‘This can be a turnaround moment for them’

Hospital offering services in addiction, mental health is set to open this month

Posted 7/14/17

Metro-area residents will soon have another option for substance abuse and mental health services: Denver Springs Hospital, scheduled to open in unincorporated Arapahoe County in late July, will offer inpatient and outpatient treatment services to …

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‘This can be a turnaround moment for them’

Hospital offering services in addiction, mental health is set to open this month

Posted

Metro-area residents will soon have another option for substance abuse and mental health services: Denver Springs Hospital, scheduled to open in unincorporated Douglas County in late July, will offer inpatient and outpatient treatment services to meet a growing demand of patients struggling with addiction, depression, anxiety and other issues.

“We have put a lot of resources into programming and the environment that a lot of other hospitals don’t have,” said clinical director Bill Snyder, who said the center’s treatment options will include pet therapy, music therapy, yoga, nutrition, art therapy and an interfaith chaplain.

Treatment will employ the Cognitive Behavioral Therapy model, helping patients change negative thought patterns to improve how they cope with challenging situations. Anonymous group therapy is a large component of the CBT model, and each unit of the facility includes a community room for sessions.

Patients will also have the option of using outpatient treatment and Cognit, a web-based therapy service.

David Morris, CEO of Denver Springs and a former licensed clinical social worker, said the primary function is to provide a safe place for patients to start over.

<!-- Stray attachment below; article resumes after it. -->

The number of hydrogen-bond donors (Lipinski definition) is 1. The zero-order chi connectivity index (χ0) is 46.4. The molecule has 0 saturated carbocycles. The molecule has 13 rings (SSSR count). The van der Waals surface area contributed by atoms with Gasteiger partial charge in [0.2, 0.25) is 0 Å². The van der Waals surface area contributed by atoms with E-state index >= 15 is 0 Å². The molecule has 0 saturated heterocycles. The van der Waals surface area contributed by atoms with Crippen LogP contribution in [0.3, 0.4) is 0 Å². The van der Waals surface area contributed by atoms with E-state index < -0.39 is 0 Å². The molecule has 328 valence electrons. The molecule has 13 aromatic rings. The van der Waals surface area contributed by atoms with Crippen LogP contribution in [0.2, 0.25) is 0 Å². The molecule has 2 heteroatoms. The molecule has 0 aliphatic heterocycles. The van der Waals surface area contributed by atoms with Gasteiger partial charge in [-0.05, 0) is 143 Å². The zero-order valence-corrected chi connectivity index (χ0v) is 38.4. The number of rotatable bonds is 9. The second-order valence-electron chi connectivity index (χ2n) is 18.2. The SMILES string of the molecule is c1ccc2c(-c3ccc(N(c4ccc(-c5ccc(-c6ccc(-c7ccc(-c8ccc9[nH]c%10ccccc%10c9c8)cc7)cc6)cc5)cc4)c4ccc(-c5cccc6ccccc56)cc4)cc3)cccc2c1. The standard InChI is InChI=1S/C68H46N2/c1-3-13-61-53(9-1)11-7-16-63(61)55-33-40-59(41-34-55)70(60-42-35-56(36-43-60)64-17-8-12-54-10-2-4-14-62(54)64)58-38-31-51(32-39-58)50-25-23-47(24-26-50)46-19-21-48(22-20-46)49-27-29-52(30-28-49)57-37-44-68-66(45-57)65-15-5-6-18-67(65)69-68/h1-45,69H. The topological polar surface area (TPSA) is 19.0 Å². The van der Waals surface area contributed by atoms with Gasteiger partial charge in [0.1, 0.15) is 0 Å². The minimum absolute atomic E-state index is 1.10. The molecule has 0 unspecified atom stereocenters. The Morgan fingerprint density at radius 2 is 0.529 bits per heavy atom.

“We’re taking them into a controlled, safe environment,” he said. “Then we can get some insight into why someone’s feeling that desperate or out-of-control and help them develop new coping mechanisms.”

About half the patients accepted will use third-party insurers to pay, Morris said, and 40 to 50 percent of patients’ treatment will be paid for by government programs, though that is “totally up in the air” pending congressional efforts to repeal the Affordable Care Act.

He stressed that anyone who comes through the doors for help will be seen, regardless of means.

“We don’t want to be siloed away as a private hospital,” he said. “If someone shows up for care, we’ll treat them, regardless of payment.”

The hospital is at 8835 American Way, near E-470 and Peoria Road. Six therapists and 75 staffers are already on board, with more to come, according to community relations director Ethan Dexter.

The facility features four units: one for substance abuse detoxification and rehabilitation, one for adult mental health treatment and one for adolescent mental health treatment. One unit is still unoccupied and will be designated after staff evaluates which types of service are needed, Dexter said.

Rooms in the inpatient unit are double occupancy and handicap-accessible, and can accommodate up to 96 patients at a time. Outdoor areas feature xeriscaped walkways and a basketball court while the interior is decorated with warm color schemes and an open design.

Therapist Kate Breslin said the staff’s goal is to help anyone who has made the difficult choice to seek help realize they did the right thing.

“This can be a really low moment for them,” Breslin said. “We want to get them to see that they made the right choice and this can be a turnaround moment for them.”

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